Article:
November 26, 2012
World Federation of Democratic Youth meets in Ecuador and announces 18th World Festival of Youth and Students
From November 8th-12th, representatives from more than 40 different youth and student organizations descended on Quito, Ecuador for a General Council meeting of the World Federation of Democratic Youth (WFDY). The main task of the meeting was to examine a proposal that made Ecuador the host of the next World Festival of Youth and Students.
Progressive and Communist organizations were represented from a geographically diverse range of countries such as Greece, Portugal, the United States, Canada, Mexico, Venezuela, Cuba, Brazil, Western Sahara, Syria, Egypt, Palestine, Vietnam, India, Angola and Eritrea.
The meeting coincided with the sixty-fifth anniversary of the youth organization. WFDY was founded in 1947 as a product of the anti-fascist struggles of the period, with its mandate being to unite youth for peace and against imperialism.
Sixty-five years later WFDY reiterated its anti-imperialist stance in the political resolution amended and adopted unanimously on November 10th; “Our choice, to stand for the needs and interests of the youth, derives from our founding principle: to struggle against imperialism”.
WFDY and its members dedicated themselves to fighting against imperialism’s increased aggressiveness, such as the creation of a bloody proxy-wars in Syria and Libya, the danger of intervention in Iran, the US backed campaign against the DPR Korea, continued occupations of Afghanistan, Western Sahara, Palestine and Iraq.
The Young Communist League of Canada’s representative to the General Council was Drew Garvie. “The political choice to have the meeting in Latin America was a powerful one. While capitalist governments are bringing in austerity policies to make the people pay for capitalist crisis around the world, the struggle in Latin America is giving rise to progressive policies and a process that is uniting the continent against imperialism”, Garvie said.
Ecuador is starting to become a leading protagonist in this transition away from over a century of domination by United States monopoly capitalism. President Rafael Correa and his “PAIS” coalition were elected in 2006 after several years of mobilization by indigenous and anti-neoliberal forces. Since then, Ecuador has kicked out a US military base from its territory, written a constitution that includes the right to the regeneration of the environment, eliminated tuition fees in public universities, joined regional progressive trading partnerships, refused to participate in any international meeting that Cuba is not invited to, and is currently shielding Wikileaks’ Julian Assange from extradition to the United States.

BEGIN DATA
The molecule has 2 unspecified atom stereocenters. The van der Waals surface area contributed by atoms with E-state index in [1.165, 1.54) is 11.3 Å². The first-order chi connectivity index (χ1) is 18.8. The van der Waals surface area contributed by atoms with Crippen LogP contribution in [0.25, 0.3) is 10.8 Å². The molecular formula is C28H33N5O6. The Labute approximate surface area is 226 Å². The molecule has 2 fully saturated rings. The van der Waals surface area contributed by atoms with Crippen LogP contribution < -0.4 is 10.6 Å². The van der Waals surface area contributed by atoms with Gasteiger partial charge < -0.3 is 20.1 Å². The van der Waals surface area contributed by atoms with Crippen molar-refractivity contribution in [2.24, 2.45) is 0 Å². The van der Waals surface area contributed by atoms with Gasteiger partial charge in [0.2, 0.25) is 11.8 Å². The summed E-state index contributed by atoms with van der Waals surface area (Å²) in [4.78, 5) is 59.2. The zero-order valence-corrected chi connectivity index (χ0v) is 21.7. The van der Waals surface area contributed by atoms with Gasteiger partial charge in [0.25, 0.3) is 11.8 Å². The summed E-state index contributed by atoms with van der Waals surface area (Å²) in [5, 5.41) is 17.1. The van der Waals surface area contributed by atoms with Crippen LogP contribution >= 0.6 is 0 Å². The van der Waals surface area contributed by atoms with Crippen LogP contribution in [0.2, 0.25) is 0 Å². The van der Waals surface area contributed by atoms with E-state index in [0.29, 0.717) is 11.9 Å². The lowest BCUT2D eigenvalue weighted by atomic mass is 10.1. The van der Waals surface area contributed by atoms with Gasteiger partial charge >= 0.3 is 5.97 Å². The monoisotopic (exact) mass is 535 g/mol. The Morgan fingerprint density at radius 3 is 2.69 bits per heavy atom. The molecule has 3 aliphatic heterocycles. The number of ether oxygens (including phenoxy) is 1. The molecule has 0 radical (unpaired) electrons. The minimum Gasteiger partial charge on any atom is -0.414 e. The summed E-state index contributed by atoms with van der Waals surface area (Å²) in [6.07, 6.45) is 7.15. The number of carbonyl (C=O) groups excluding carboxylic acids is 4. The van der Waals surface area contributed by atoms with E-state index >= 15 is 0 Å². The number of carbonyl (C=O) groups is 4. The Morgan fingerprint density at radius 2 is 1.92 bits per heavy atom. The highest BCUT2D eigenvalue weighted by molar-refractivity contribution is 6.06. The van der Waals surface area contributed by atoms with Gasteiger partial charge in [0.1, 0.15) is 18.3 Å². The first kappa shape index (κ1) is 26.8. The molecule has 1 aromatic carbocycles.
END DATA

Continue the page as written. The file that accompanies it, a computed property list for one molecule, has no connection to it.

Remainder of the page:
The Young Communists of Ecuador proposed the hosting of the 18th World Festival of Youth and Students in Ecuador in order to help “strengthen and radicalize the national democratic revolution”. Several government officials, including the Governor of Imbabura province, a cabinet Minister of the PAIS coalition, and representatives from the Secretariat of the People, Social Movements and Citizens Participation, greeted the WFDY meetings.
The Ecuadorian delegation has proposed to mobilize ten thousand youth from Ecuador and invite ten thousand international delegates to participate in the 18th WFYS. After hearing a comprehensive presentation, which included a political report and logistical details the international delegates adopted the proposal unanimously.
Drew Garvie was optimistic about the potential of organizing for the upcoming festival: “The overwhelming feeling of the delegates leaving the meeting was one of enthusiasm start mobilizing to build the Festival movement back home. We know that the 18th WFYS comes at an important political time, when more and more youth are taking to the streets and starting to look for an alternative to the war, crisis and environmental destruction inherent in capitalism.”
“Several delegates were very interested in the recent student strikes in Québec,” said Garvie. In the Young Communist League of Canada’s intervention to the meeting, it was noted that sharing struggles like the victory of the Québec students is important at this time. “Of course, we see the World Festival of Youth and Students as an excellent venue to come together and share our struggles, and build the necessary unity for the struggles ahead.”
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